How the Korikio Andro took its name

Probable and improbable speculations


Many probable and improbable suggestions exist on how that ancient cave ieceived its name which it holds up to this day.

Both Pausanias, once again in his ‘Phokika’, and the critic of Apollo of Rhodes write that the name was given to it by the Korikian nymph who, seduced by Apollo, gave birth to Lykoreias. Apollodorus the Athenian, writes in another instance that the Korikio Andro owes its name to the Korikian nymph who gave birth to a son, Korikas. Others claim that the name is due to the stalactites hanging from its roof which resemble athletic Korikes (boxer's punching sack). Others still, that it is due to the slope over it, which resembles a leather sack of Korikas.

Andreas Tsouras believes that before the Korikian nymph the Korikes pre-existed and because these facts are more plausible, more «solid», the name of the famous Andro has its roots in the word ‘korikas’ to which the Korikiaii nymph must owe its name.

The locals think of it as something magnificent with forty courts and so they gave the nickname ‘Sarantavli’ and ‘Mavri Troupa’ to it.

Here it is fair and just to correct an historic inaccuracy. The cave Mavri Troupa or Kyklopeian House located within an hour's distance from Velitsa, bears no relation whatsowever inaocessible and can accommodate 2000 souls with their belongings- says Takis Lappas. Thus, wherever in scripts, historical or not, the nickname "Mavri Troupa" is encountered with reference to the Korikio Andro, it is incorrect even if, as we have previously seen, Odysseas Androutsos' brother in law Edward Trelonis is mentioned to have lived there. He has, in fact, lived in the Mavri Troupa of Velitsa and not in the Korikio Andro of Arahova. (Sarantavli=forty coutts, Mavri Troupa=black hole).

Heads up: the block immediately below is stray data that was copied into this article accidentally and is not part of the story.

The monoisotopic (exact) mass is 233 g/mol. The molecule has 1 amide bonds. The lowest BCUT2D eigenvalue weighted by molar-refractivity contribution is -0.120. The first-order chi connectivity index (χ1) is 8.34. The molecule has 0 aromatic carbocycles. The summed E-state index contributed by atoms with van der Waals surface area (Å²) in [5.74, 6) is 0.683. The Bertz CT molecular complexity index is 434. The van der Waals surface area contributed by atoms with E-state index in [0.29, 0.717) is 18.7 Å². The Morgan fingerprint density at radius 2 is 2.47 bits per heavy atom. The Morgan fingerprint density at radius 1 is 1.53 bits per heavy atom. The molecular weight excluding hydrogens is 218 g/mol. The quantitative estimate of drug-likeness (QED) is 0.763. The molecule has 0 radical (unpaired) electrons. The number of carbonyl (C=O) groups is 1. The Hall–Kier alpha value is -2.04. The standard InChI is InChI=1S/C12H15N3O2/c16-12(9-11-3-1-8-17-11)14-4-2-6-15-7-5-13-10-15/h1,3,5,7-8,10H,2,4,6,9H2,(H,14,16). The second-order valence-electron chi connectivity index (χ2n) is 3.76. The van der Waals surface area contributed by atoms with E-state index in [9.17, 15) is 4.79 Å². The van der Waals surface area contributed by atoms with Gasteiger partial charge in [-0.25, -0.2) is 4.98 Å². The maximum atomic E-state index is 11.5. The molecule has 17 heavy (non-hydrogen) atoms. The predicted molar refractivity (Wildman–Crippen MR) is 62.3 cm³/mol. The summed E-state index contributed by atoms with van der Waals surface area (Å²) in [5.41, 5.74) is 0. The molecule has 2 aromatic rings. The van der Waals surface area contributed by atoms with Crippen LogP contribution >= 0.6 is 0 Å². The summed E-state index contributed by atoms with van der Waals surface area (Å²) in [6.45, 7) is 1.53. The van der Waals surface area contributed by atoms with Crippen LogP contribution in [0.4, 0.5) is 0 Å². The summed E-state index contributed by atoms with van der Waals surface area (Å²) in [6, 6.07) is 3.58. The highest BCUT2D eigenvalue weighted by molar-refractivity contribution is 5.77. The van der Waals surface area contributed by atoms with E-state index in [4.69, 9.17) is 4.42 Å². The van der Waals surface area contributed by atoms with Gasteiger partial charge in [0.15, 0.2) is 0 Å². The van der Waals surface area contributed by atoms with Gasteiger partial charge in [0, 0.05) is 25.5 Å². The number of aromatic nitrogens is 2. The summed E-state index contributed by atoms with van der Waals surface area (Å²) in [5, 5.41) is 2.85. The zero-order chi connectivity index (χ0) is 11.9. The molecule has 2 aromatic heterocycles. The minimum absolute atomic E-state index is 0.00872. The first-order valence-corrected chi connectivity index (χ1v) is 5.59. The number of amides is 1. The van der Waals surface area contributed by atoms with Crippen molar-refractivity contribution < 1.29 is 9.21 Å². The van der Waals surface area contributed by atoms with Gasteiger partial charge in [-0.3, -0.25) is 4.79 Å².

The nymphs


Small but important deities of vegetation and the waters were the nymphs in antiquity, assistants of man in agriculture and in the proliferation and multiplication of the flocks of the shepherds.

They are daughters of Zeus. In Homer's Iliad and Odyssey, Hesiodus' Theogonia and in countless ancient documents, the nymphs have a vivid presence in the imagination of ancient cultures. 'They have grown up and raised many well known gods.

The nymph Herato interpreted the oracles of the god Pan. And many cities have received the names of nymphs, like Davlis daughter of Kiphessus, Sparta daughter of Eurotas.

They avenged any mortal who dared to trespass against them. They made him nymph-possessed. They «removed» his voice or his hand and if they were blamed they «removed» his mouth.

When the people see an intense whirlwind, they believe that the nymphs are dancing and anybody encountered in their path becomes possessed by them, «fairy-possessed». Aeschylus calls them "whirls of the demons".

In the Iliad we find many heroes which are the offspring of nymphs with various gods.

From nymph Telphousa - keeper of the waters - Apollo «alienated» his field to build his oracle. Many fall in love with mortals and especially beautiful young shepherds and have beautiful children with them.

In many myths, up to modern day stories, nymphs have their legend in the imagination of the people, the Greeks coming first, because today there are still fairy-fountains and fairy-springs.




According to Herodotus, the worship of Pan was introduced to Athens during the Median wars. His presence is not mentioned either in the Iliad or in the Odyssey. There is a gap in his appearance.


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